Personally, I find the whole thing very disturbing but in this case, I don't think much of anything is being covered up. The TSB has no reason to cooperate with such an effort, and even if it did, the preliminary findings aren't doing the ferry's owners any favours. As bizaar as it may seem, this would hardly be the first time a vessel went to sea with a poorly trained crew and paid the price for that in very short order.
 
Jul 9, 2000
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From the first article: "The Vancouver Province obtained copies of internal documents that record a long list of safety, security and environmental problems aboard some ferries."

Okay, I have to wonder about the context of this. Environmental and security issues have nothing to do with why the Queen of the North sank. Bad navigation practice did. (Sound familier?)

Looks to me like the dogpiling has begun in earnest. Maybe with good reason too as the second article indicates to me that the operators were already going into full damage/spin control mode.
 

Jason D. Tiller

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quote:

Environmental and security issues have nothing to do with why the Queen of the North sank. Bad navigation practice did.

I was wondering about that one as well. Agreed, those issues are totally irrelevant and it does appear that they are trying to bury the actual cause.

Still waiting for the TSB report to show up on their site.
 
Jul 9, 2000
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>>and it does appear that they are trying to bury the actual cause.<<

An old and highly respected practice I'm afraid. When things like this happen, everybody circles the wagons and tries to put their own spin on things. Lord Mersey and White Star weren't the first to do that and they aren't the last.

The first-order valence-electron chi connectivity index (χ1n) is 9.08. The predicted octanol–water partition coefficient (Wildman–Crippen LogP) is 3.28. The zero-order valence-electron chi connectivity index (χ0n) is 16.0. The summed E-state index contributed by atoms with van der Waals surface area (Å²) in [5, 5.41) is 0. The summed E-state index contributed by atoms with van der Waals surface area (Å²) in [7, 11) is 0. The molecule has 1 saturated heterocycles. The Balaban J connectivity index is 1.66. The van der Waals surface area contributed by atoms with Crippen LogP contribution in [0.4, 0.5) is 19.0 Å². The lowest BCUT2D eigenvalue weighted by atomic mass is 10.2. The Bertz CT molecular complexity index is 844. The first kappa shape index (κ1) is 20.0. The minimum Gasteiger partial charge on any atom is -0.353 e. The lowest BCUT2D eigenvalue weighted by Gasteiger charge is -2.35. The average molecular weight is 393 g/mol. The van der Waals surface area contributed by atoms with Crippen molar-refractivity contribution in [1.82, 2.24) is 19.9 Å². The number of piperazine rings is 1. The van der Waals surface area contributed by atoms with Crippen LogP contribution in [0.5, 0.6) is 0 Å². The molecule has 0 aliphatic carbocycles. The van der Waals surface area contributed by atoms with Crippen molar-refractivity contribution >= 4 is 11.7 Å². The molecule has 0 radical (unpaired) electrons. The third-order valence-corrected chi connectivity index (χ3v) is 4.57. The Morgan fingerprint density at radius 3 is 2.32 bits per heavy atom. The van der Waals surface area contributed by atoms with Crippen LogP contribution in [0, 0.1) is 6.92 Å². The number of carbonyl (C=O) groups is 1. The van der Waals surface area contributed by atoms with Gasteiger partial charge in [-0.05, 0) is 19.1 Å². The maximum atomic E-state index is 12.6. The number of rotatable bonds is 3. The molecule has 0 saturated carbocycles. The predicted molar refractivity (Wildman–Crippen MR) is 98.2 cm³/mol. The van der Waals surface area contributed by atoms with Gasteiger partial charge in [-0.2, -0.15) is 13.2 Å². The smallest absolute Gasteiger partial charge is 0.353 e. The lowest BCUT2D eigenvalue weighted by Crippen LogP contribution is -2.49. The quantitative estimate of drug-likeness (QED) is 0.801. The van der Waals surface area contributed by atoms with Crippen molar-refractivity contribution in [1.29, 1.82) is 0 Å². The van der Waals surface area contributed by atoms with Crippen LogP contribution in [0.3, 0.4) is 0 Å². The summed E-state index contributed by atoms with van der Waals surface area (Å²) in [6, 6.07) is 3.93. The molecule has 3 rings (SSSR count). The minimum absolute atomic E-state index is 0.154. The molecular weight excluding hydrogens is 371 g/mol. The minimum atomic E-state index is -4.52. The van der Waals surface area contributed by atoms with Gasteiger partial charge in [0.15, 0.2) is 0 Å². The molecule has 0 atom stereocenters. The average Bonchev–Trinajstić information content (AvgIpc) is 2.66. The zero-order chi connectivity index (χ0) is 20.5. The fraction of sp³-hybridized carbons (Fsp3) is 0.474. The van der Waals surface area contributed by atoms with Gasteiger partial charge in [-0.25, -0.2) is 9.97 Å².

The casualty?

Objective truth which a rational person just might take for something that approaches reality.
 

Bill West

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As a local I have to jump in here and say that if you want material that’s been out the other end of the dog then the “Province” is your paper. It must be ratings time because they have been glorifying themselves this past week. I think all of Canada.com’s media outlets are under common ownership.

The photo in the first link involved one contractor’s mechanic missing one cotter pin and no one catching it, first time in 45 years across more than 30 ships -tsk tsk.

With the lawsuit going on over the departure of the corporate safety officer the press are suckers for any baloney the lawyers want to leak. As far as the flights go, if I had been repeatedly abused by the press I’d get used to trying to preemptively fend off their overreactions to an accident too. At the time the press praised the handling of the accident, now they’ve done a 180, clearly they don’t know the wheat from the chaff.

Remember that BC Ferries is owned by the Provincial Government so political abuse rules apply, both by the politicians and against them by the press. This sinking was a bad deal but the popular press is not the source of info about it, stick to the maritime press. Caveat emptor and watch where you step.

Bill
 
Jul 9, 2000
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>>Caveat emptor and watch where you step. <<

Sound advice with just about anything you hear these days. Since this vessel was government owned, that's going to make for some interesting spinmeistering in the investigation.